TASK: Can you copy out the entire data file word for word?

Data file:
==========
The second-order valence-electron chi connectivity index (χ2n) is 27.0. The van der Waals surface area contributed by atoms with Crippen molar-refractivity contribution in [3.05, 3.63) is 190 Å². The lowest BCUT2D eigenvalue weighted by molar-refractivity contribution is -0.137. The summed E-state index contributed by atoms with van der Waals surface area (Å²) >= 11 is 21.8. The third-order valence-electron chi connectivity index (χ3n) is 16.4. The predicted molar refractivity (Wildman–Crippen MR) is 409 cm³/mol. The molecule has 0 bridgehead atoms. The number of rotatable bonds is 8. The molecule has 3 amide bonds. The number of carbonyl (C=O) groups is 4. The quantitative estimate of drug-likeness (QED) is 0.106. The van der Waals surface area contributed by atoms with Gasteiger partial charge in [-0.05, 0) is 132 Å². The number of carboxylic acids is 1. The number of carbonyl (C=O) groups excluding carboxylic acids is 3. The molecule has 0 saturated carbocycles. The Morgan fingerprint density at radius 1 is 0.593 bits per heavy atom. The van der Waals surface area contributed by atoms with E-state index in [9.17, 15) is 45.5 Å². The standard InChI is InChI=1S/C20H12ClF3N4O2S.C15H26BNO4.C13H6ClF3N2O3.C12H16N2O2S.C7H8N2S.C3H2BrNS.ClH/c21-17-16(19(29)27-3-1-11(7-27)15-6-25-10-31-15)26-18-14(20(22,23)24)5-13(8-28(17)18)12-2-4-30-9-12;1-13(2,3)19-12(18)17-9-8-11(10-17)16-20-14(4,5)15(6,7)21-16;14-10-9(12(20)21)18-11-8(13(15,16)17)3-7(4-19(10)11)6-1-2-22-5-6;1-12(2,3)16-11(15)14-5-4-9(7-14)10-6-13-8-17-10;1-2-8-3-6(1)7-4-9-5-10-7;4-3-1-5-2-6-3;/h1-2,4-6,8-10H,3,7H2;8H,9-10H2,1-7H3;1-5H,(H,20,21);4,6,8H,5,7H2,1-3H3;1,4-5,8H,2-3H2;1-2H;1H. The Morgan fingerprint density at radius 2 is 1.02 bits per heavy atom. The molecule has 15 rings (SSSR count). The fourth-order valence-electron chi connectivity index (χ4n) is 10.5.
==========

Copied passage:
The second-order valence-electron chi connectivity index (χ2n) is 27.0. The van der Waals surface area contributed by atoms with Crippen molar-refractivity contribution in [3.05, 3.63) is 190 Å². The lowest BCUT2D eigenvalue weighted by molar-refractivity contribution is -0.137. The summed E-state index contributed by atoms with van der Waals surface area (Å²) >= 11 is 21.8. The third-order valence-electron chi connectivity index (χ3n) is 16.4. The predicted molar refractivity (Wildman–Crippen MR) is 409 cm³/mol. The molecule has 0 bridgehead atoms. The number of rotatable bonds is 8. The molecule has 3 amide bonds. The number of carbonyl (C=O) groups is 4. The quantitative estimate of drug-likeness (QED) is 0.106. The van der Waals surface area contributed by atoms with Gasteiger partial charge in [-0.05, 0) is 132 Å². The number of carboxylic acids is 1. The number of carbonyl (C=O) groups excluding carboxylic acids is 3. The molecule has 0 saturated carbocycles. The Morgan fingerprint density at radius 1 is 0.593 bits per heavy atom. The van der Waals surface area contributed by atoms with E-state index in [9.17, 15) is 45.5 Å². The standard InChI is InChI=1S/C20H12ClF3N4O2S.C15H26BNO4.C13H6ClF3N2O3.C12H16N2O2S.C7H8N2S.C3H2BrNS.ClH/c21-17-16(19(29)27-3-1-11(7-27)15-6-25-10-31-15)26-18-14(20(22,23)24)5-13(8-28(17)18)12-2-4-30-9-12;1-13(2,3)19-12(18)17-9-8-11(10-17)16-20-14(4,5)15(6,7)21-16;14-10-9(12(20)21)18-11-8(13(15,16)17)3-7(4-19(10)11)6-1-2-22-5-6;1-12(2,3)16-11(15)14-5-4-9(7-14)10-6-13-8-17-10;1-2-8-3-6(1)7-4-9-5-10-7;4-3-1-5-2-6-3;/h1-2,4-6,8-10H,3,7H2;8H,9-10H2,1-7H3;1-5H,(H,20,21);4,6,8H,5,7H2,1-3H3;1,4-5,8H,2-3H2;1-2H;1H. The Morgan fingerprint density at radius 2 is 1.02 bits per heavy atom. The molecule has 15 rings (SSSR count). The fourth-order valence-electron chi connectivity index (χ4n) is 10.5.